The recent sell off in stocks by equity investors due to a sharp fall in crude oil price and concerns over the effects of coronavirus on global economy is a blessing in disguise for the big five banks as record high dividend yield means their stocks are cheap.
Analysts say whoever invests in these portfolios will make money when the economic fundamentals changes, but they warn that investors will have to be patient to reap the dividend of such investment.
“Once the rout settles the share price will double. It’s an opportunity to buy if you are a patient person. You need to wait and see that the macroeconomic environment stabilize before you buy,” said Wale Okunrinboye, investment analyst with Sigma Pensions Limited.
“Saudi Arabia and Russia may agree on an output cut and a cure may be found for coronavirus pandemic before the end of the year. That means oil price could rebound,” said Okunrinboye.
Zenith Bank has a dividend yield (DY), 23.36 percent; United Bank for Africa (UBA), 16.95 percent; Guaranty Trust (GTBank) Bank, 14.75 percent; Access Bank, 12.04 percent, and First Bank Holdings, 6.26 percent.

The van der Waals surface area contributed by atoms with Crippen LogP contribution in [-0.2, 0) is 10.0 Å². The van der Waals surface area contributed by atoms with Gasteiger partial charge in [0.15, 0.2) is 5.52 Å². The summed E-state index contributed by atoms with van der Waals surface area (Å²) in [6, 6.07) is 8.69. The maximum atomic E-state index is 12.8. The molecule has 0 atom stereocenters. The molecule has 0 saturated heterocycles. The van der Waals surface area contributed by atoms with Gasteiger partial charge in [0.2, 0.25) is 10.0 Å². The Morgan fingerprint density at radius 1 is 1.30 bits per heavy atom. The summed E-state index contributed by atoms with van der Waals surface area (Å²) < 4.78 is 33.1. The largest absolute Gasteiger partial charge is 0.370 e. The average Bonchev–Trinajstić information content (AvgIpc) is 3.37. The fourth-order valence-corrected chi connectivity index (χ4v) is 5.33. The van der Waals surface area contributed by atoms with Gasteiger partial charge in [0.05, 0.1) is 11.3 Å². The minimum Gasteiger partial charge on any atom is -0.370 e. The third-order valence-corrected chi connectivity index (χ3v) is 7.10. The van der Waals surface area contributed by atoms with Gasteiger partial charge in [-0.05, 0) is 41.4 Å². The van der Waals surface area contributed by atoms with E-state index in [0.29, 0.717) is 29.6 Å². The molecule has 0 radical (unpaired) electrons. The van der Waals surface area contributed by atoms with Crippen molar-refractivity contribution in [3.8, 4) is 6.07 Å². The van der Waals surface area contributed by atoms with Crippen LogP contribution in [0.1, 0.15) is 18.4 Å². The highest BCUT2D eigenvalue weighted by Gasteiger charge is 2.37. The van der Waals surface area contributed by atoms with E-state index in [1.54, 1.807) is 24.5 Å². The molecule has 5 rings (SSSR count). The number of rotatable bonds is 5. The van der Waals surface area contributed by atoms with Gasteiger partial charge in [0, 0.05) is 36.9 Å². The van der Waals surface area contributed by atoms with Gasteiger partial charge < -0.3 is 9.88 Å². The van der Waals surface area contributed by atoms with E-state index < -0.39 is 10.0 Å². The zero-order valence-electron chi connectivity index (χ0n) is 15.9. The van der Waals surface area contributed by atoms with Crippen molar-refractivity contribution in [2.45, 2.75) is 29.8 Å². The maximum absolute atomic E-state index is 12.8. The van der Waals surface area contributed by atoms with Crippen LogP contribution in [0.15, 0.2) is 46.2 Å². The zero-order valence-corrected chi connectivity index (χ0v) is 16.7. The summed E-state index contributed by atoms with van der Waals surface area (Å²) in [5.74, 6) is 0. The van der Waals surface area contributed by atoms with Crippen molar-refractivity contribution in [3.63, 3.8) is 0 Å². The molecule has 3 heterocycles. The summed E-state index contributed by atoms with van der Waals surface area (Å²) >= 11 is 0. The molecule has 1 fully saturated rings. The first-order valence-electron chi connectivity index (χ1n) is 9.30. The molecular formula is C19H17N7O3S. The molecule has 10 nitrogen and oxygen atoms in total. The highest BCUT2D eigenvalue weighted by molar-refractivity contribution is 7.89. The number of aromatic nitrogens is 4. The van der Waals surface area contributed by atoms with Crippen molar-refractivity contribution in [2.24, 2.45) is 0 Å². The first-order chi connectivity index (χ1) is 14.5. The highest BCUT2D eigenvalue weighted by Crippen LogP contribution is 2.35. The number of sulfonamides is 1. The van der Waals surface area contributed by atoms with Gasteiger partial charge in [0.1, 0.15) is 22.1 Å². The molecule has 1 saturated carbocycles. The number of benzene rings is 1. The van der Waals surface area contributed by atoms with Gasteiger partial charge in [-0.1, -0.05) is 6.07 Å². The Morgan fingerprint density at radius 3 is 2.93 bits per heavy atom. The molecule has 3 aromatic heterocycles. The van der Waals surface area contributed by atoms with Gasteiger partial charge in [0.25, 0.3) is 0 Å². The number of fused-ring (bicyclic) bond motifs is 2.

The dividend yield is the amount of money a company pays shareholders (over the course of a year) for owning a share of its stock, divided by its current stock price.
Banks’ stocks are cheap or undervalued as evidenced in a low price to earnings ratio (another buy opportunity), and industry share index have shed -32.23 percent, as investors apathy toward Nigeria’s equity market despite dividend declaration by bellwether companies.
Zenith Bank has a price to earnings ratio of 1.77 times; GTBank, 2.73 times; FBNH, 2.78 times; Access, 1.78 times, and UBA, 2.44 times.
Nigeria banks have continued to reward their owners out of distributable profit as they paid a combined N220.79 billion in dividend for 2019 financial year.
Despite the level of unpredictability in the earnings stream of Nigerian banks, investment house Renaissance Capital has placed Buy ratings on GTBank and Zenith Bank.
The currency in Africa’s top oil producing country, which relies on crude sales for 90 percent of foreign exchange earnings, has come under pressure after oil prices plunged over the weekend following a disagreement between Russia and Saudi Arabia over a deeper production cut. The coronavirus outbreak has also hit global demand for oil.